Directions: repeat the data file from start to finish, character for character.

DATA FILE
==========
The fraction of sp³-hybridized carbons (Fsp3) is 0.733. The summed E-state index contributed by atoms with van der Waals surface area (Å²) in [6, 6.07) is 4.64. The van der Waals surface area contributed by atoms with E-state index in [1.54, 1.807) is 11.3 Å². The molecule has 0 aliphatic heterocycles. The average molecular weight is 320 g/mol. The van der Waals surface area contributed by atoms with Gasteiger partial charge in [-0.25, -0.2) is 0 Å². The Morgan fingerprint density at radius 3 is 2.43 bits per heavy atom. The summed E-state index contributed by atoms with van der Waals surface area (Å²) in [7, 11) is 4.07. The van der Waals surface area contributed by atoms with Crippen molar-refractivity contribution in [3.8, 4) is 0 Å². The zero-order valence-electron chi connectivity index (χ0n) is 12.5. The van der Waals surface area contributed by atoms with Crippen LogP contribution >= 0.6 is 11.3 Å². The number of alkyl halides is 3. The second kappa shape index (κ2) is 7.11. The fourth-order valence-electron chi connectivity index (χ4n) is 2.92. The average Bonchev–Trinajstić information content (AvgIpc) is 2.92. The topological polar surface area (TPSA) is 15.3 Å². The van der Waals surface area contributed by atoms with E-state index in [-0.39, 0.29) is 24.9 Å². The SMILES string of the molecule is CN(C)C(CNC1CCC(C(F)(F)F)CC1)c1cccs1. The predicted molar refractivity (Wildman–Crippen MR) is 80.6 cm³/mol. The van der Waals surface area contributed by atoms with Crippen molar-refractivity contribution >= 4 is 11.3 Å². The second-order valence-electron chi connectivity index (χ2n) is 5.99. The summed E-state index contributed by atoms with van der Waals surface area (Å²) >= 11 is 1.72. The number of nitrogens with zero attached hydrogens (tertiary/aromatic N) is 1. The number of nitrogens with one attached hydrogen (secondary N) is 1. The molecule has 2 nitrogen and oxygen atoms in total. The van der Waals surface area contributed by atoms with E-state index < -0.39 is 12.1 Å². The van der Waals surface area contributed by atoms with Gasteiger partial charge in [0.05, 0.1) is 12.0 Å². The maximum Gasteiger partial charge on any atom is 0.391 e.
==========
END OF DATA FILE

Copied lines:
The fraction of sp³-hybridized carbons (Fsp3) is 0.733. The summed E-state index contributed by atoms with van der Waals surface area (Å²) in [6, 6.07) is 4.64. The van der Waals surface area contributed by atoms with E-state index in [1.54, 1.807) is 11.3 Å². The molecule has 0 aliphatic heterocycles. The average molecular weight is 320 g/mol. The van der Waals surface area contributed by atoms with Gasteiger partial charge in [-0.25, -0.2) is 0 Å². The Morgan fingerprint density at radius 3 is 2.43 bits per heavy atom. The summed E-state index contributed by atoms with van der Waals surface area (Å²) in [7, 11) is 4.07. The van der Waals surface area contributed by atoms with Crippen molar-refractivity contribution in [3.8, 4) is 0 Å². The zero-order valence-electron chi connectivity index (χ0n) is 12.5. The van der Waals surface area contributed by atoms with Crippen LogP contribution >= 0.6 is 11.3 Å². The number of alkyl halides is 3. The second kappa shape index (κ2) is 7.11. The fourth-order valence-electron chi connectivity index (χ4n) is 2.92. The average Bonchev–Trinajstić information content (AvgIpc) is 2.92. The topological polar surface area (TPSA) is 15.3 Å². The van der Waals surface area contributed by atoms with E-state index in [-0.39, 0.29) is 24.9 Å². The SMILES string of the molecule is CN(C)C(CNC1CCC(C(F)(F)F)CC1)c1cccs1. The predicted molar refractivity (Wildman–Crippen MR) is 80.6 cm³/mol. The van der Waals surface area contributed by atoms with Crippen molar-refractivity contribution >= 4 is 11.3 Å². The second-order valence-electron chi connectivity index (χ2n) is 5.99. The summed E-state index contributed by atoms with van der Waals surface area (Å²) >= 11 is 1.72. The number of nitrogens with zero attached hydrogens (tertiary/aromatic N) is 1. The number of nitrogens with one attached hydrogen (secondary N) is 1. The molecule has 2 nitrogen and oxygen atoms in total. The van der Waals surface area contributed by atoms with E-state index < -0.39 is 12.1 Å². The van der Waals surface area contributed by atoms with Gasteiger partial charge in [0.05, 0.1) is 12.0 Å². The maximum Gasteiger partial charge on any atom is 0.391 e.